Friday, April 27, 2012
Court adjourns judgment on suit to sack Chime indefinitely
Bello had on February 20 fixed judgment on the matter for April 23, but he informed parties when the court resumed that judgment was not ready saying, however, that he would in due time, communicate a new date to them.
A former governorship aspirant in the People’s Democratic Party, PDP, in the state, Chief Alexander Obiechina, had approached the court, querying the propriety of the ‘’special’’ primary election that saw the emergence of Chime as candidate of the party last year.
Obiechina contended that the laid down conditions precedent for nominating a candidate for the governorship position, as provided in Sections 85(1) and 87(1)(4)(b) of the Electoral Act 2010 (as amended) were not fulfilled in the case of Chime, asking the court to determine whether the special congress held for Chime’s nomination was validly held on January 12, 2011.
He said he met all the requirements and was duly cleared to contest the primaries alongside the governor and other aspirants, but added that he was illegally excluded from participation.
According to him, while he was busy soliciting support of the electorate in the state for the primaries, he heard on the state radio that Chime had won the gubernatorial ticket to fly the party’s flag in the election, even when the Independent National Electoral Commission, INEC, was not informed at least 21 days to the primaries as required by Section 85 (1) of the Electoral Act.
Insisting that Chime was handpicked through a kangaroo process, Obiechina through his lawyer, Mr Oba Maduabuchi, urged the trial court to nullify the said illegal primary election and order governor Chime to forthwith vacate the office.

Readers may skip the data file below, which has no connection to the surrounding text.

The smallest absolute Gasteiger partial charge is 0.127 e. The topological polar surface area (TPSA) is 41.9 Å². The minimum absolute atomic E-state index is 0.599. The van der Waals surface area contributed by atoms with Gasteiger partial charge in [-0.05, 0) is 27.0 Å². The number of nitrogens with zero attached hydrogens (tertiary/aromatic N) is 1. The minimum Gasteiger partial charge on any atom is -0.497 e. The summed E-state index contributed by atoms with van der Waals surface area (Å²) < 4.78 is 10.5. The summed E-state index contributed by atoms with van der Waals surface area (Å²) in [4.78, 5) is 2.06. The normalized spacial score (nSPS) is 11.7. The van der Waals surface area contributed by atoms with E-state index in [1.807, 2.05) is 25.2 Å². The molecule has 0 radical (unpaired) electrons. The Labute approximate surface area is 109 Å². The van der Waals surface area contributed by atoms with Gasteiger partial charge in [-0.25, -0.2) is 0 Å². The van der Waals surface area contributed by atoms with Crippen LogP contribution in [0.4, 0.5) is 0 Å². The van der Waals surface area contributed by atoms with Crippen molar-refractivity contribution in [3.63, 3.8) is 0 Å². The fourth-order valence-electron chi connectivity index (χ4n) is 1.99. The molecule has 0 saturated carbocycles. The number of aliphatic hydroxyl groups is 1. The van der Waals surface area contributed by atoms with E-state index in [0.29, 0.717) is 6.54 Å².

“My lord, it was section 31(1) of the Electoral Act that made it possible for Chime to even participate in the April 26, 2011 governorship election pending the outcome of this suit, otherwise he was a goner”, the plaintiff averred.
The INEC, in a written address before the court, also washed its hands off the said controversial primaries, maintaining that the January 12, 2011, primary election in Enugu where Chime was nominated breached the provision of Section 85(1) of the Electoral Act, 2010, as amended.
“With respect to primary elections said to be conducted on January 11 and 12, 2011, it can be said that what was passed as the “Notice’ was the plaintiff’s exhibit addresses to the Resident Electoral Commissioner at Enugu, which most certainly is not the same as the first defendant, who by the clear terms of section 85(1) of the Electoral Act, 2010 must be the Commission itself.
“This apart, the letter is dated January 10, 2011 and apparently was received on January 11, 2011, the very next day.
“It gave notice of primaries scheduled for the same day. Certainly, no one should be left in doubt that the envisaged notice of 21 days was not complied with in obvious violation of section 85(1]). Added to the foregoing is the fact that the resident Electoral Commissioner cannot be regarded as the Commission, which presents a further violation.
“It stands to reason that a notice of primary election dated January 10, 2011 for the events to be held on January 11 and 12, 2011 has the potential of violating the right to equal opportunity to be voted for.
“Having said that, INEC, reiterates that there was clear non-compliance with section 85(1) of the Electoral Act, 2010”, the Commission submitted.
However, Governor Chime and the PDP adduced reasons why the suit should be dismissed in its entirety. The PDP and Chime were represented by the former National Legal Adviser, Chief Olusola Oke, who drew attention of the court to a Supreme Court judgment in a case involving Senator Lado Vs the CPC, which he said fortified the party’s objection to the jurisdiction of this court to entertain the suit.
Chime’s Counsel Mrs Justina Offiah, SAN, adopted the prayers of the party, insisting that her client was validly nominated for the Enugu state gubernatorial election.
Culled from Vanguardnews